Fewer people died in non-fire incidents attended by crews in Surrey last year, new figures show.
The Fire Brigades Union, which represents firefighters, said staff are having to go above and beyond, responding to emergencies beyond fires daily – and urged the Government to provide "urgent funding and proper resourcing".
Across England, there were 3,300 non-fire fatalities last year – a 20% increase on 2020-21 and the third-highest number since records began.
In 2019-20, the last full year before the coronavirus pandemic, 2,600 people died in non-fire incidents.
Meanwhile, the total number of non-fire incidents attended by fire and rescue services nationally rose by 29% to a record 195,000 last year – including 3,797 in Surrey.
Non-fire incidents attended by fire and rescue services can include flooding, traffic collisions, suicide attempts and issues affecting entry and exit into buildings.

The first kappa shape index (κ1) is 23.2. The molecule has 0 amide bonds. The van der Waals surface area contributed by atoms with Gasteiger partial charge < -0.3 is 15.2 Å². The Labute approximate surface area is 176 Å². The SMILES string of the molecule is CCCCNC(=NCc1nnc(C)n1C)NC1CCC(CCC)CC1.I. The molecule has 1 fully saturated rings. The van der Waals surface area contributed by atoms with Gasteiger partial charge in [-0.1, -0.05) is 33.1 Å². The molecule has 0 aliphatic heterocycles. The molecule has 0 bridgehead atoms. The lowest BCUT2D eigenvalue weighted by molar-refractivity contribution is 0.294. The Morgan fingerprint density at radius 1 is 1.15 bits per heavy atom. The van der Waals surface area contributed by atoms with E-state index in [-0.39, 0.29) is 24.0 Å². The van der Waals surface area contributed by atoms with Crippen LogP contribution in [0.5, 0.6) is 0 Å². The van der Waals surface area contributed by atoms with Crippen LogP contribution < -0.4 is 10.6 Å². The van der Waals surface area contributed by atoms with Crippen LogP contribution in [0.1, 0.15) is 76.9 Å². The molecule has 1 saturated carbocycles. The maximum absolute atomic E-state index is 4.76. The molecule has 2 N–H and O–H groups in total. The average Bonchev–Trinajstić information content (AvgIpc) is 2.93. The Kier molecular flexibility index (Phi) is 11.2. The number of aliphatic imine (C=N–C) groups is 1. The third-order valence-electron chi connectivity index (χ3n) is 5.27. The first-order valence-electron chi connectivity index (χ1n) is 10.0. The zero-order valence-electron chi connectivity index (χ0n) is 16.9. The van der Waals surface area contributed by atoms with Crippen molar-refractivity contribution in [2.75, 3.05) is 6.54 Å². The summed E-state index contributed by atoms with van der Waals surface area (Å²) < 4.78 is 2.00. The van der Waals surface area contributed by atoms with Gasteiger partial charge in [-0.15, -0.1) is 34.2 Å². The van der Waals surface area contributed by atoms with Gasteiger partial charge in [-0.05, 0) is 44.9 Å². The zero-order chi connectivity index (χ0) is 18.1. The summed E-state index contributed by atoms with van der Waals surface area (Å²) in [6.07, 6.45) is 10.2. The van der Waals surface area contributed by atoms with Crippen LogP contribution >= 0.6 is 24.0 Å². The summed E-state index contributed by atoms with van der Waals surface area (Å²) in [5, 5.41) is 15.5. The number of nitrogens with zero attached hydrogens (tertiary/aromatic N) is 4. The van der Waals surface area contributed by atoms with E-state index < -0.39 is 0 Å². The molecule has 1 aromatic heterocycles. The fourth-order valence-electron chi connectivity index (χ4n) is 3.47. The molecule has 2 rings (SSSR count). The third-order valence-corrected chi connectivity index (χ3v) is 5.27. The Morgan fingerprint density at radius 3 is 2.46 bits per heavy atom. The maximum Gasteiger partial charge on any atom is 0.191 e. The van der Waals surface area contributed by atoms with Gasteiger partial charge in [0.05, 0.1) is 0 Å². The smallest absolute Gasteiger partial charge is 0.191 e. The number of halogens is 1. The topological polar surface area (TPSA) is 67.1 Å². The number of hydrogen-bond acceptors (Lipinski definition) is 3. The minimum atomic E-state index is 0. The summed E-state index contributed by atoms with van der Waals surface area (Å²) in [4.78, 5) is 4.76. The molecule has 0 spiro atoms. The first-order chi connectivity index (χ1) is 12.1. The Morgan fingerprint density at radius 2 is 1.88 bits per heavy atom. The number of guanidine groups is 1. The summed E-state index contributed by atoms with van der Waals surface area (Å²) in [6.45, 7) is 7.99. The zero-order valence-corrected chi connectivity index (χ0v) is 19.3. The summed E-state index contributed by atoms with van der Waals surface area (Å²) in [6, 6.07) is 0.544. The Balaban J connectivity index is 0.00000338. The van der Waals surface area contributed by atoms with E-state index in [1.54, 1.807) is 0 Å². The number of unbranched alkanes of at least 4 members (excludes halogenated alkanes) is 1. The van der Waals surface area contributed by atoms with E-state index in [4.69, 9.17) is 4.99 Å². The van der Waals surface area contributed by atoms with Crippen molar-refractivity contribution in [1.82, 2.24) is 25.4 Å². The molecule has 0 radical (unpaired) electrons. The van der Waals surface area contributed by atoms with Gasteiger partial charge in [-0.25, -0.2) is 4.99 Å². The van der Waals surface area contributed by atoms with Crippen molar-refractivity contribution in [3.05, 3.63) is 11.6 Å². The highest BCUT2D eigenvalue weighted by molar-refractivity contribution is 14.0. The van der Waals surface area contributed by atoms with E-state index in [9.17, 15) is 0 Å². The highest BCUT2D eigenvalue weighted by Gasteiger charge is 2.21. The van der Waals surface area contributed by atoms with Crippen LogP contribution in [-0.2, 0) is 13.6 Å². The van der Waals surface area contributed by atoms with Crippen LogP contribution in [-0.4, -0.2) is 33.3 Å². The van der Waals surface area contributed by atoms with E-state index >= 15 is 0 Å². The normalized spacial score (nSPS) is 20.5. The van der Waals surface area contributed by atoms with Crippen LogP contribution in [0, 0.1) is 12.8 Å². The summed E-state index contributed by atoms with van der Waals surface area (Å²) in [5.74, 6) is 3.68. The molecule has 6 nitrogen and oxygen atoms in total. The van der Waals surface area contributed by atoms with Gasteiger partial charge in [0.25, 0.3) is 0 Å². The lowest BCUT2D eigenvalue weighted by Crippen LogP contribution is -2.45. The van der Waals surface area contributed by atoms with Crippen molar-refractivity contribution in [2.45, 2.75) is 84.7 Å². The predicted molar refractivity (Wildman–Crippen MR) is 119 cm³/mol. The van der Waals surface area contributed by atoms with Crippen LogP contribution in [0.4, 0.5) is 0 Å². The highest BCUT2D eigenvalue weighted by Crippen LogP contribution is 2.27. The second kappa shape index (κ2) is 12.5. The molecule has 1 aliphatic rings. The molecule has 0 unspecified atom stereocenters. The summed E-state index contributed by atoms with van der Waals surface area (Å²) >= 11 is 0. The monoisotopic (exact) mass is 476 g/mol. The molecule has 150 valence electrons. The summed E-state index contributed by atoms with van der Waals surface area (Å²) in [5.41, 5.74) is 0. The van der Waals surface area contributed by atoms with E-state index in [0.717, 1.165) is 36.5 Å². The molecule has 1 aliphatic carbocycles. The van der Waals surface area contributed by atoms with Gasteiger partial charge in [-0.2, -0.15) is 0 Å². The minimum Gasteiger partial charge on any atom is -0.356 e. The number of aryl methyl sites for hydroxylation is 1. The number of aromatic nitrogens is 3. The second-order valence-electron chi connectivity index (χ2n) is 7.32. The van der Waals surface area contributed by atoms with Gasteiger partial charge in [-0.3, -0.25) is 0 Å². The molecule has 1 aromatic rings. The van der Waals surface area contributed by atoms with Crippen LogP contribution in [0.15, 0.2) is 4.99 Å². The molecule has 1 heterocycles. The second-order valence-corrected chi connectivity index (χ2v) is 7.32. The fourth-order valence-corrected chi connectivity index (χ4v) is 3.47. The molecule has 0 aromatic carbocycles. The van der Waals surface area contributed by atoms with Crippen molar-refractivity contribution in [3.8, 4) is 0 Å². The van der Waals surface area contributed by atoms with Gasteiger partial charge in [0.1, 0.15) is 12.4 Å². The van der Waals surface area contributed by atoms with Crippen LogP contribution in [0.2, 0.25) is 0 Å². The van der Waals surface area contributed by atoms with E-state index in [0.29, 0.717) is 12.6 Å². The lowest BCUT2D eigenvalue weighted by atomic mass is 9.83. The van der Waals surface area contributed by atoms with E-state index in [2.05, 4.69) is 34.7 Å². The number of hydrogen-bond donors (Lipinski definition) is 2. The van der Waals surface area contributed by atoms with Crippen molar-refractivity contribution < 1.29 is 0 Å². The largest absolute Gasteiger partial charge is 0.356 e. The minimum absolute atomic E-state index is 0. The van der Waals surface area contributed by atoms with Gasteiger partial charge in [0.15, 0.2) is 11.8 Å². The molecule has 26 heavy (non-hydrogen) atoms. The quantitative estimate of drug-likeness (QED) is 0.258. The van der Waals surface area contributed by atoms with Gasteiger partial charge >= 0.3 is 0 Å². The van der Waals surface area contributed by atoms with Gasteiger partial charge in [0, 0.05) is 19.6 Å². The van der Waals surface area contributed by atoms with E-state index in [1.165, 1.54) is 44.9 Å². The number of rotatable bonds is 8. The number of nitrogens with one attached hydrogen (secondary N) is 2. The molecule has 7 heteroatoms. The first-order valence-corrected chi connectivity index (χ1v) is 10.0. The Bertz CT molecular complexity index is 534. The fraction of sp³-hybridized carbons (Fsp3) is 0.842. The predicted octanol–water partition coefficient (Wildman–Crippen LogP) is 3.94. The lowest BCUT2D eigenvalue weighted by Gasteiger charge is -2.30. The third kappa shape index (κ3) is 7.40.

Matt Wrack, general secretary of the FBU, said: "Firefighters and control staff are there for communities in times of need, responding to emergencies beyond fires every day."
Mr Wrack said firefighters are also now on the front line of the climate crisis, attending incidents of flooding, heatwaves and wildfires.
The figures show fire services attended 16,000 flooding incidents across the country in 2021-22 – up from 14,900 the year before and the most since 2012-13.
They led to a record 141 fatalities, up 40% from the previous year.
In Surrey, 315 flooding incidents resulted in two deaths in the year to March 2022.
"Despite firefighters being increasingly relied upon to go above and beyond to save lives and property, resources are being cut to the bone," Mr Wrack added.
"One in five jobs have been lost since 2010, meaning 11,500 fewer firefighters able to respond to increasing callouts, and working conditions are worsening, with yet another pay cut being imposed by the Government and fire bosses.
"It’s clear that our fire and rescue service, which we all rely on, needs urgent funding and proper resourcing now."
The FBU announced more than 80% of its members have voted in favour of nationwide strike action for the first time since 2003 after rejecting an earlier 5% pay rise offer.
The union said the vote on industrial action follows more than a decade of real-terms pay cuts.